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January 24, 2002
January 14, 2002
A single, four-stage sounding rocket successfully launched into the aurora at 11:23 p.m. on Sunday, January 13 from Poker Flat Research Range. The rocket, a Black Brant XII, is part of an experiment designed to use Global Positioning System (GPS) radio signals to understand how oxygen emitted from the aurora triggers the expansion of the ionosphere into space, resulting in the formation of radiation belts.
January 3, 2002
<p>Six thousand reindeer once lived on a remote island in the Bering Sea that was briefly their paradise. In what has become a classic story of wildlife boom and bust, no reindeer live on St. Matthew Island now. Three scientists just looked back at the St. Matthew’s reindeer herd and found that an extreme winter probably pushed the stressed animals to their deaths.</p>
<p>Born in Florida and raised in New Mexico, Matthew Sturm somehow became an expert on snow. During the past 30 years, he has traveled thousands of miles on the substance, counted how many grains it takes to cover a football field to a depth of two feet (1 trillion), and has spent so much time lying on his side and squinting through a hand lens that he swears he has seen molecules of water moving through the snowpack.</p> <p>Now, he has written and illustrated a children’s book on snow.</p>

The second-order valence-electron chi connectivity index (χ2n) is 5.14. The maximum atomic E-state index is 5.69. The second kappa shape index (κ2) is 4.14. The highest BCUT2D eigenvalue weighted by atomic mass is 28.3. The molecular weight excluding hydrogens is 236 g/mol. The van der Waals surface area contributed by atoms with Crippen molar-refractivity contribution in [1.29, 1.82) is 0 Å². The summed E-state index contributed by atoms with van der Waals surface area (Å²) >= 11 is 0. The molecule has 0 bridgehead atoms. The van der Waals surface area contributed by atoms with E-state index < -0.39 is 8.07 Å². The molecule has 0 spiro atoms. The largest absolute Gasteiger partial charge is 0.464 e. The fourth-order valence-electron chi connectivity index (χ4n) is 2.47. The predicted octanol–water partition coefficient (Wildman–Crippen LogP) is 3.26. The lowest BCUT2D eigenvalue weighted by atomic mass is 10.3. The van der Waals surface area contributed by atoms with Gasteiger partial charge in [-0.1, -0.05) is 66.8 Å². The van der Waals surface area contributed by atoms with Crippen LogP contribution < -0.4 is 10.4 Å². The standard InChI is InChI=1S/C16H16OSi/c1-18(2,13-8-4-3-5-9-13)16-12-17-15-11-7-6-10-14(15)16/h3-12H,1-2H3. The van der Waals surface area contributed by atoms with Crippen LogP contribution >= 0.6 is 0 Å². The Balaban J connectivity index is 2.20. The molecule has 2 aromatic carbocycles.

<p>One fall day in Interior Alaska, a lion stalked a ground squirrel that stood exposed on a hillside like a foot-long sandwich. The squirrel saw bending blades of grass, squeaked an alarm call, and then dived into its hole. It curled up in a grassy nest. A few months later, for reasons unknown, its heart stopped during hibernation.</p> <p>Twenty thousand years later, Ben Gaglioti is teasing apart the mummified ground squirrel’s cache in an attempt to better reconstruct what Alaska was like during the days of the mammoth, bison, wild horse and camel.</p>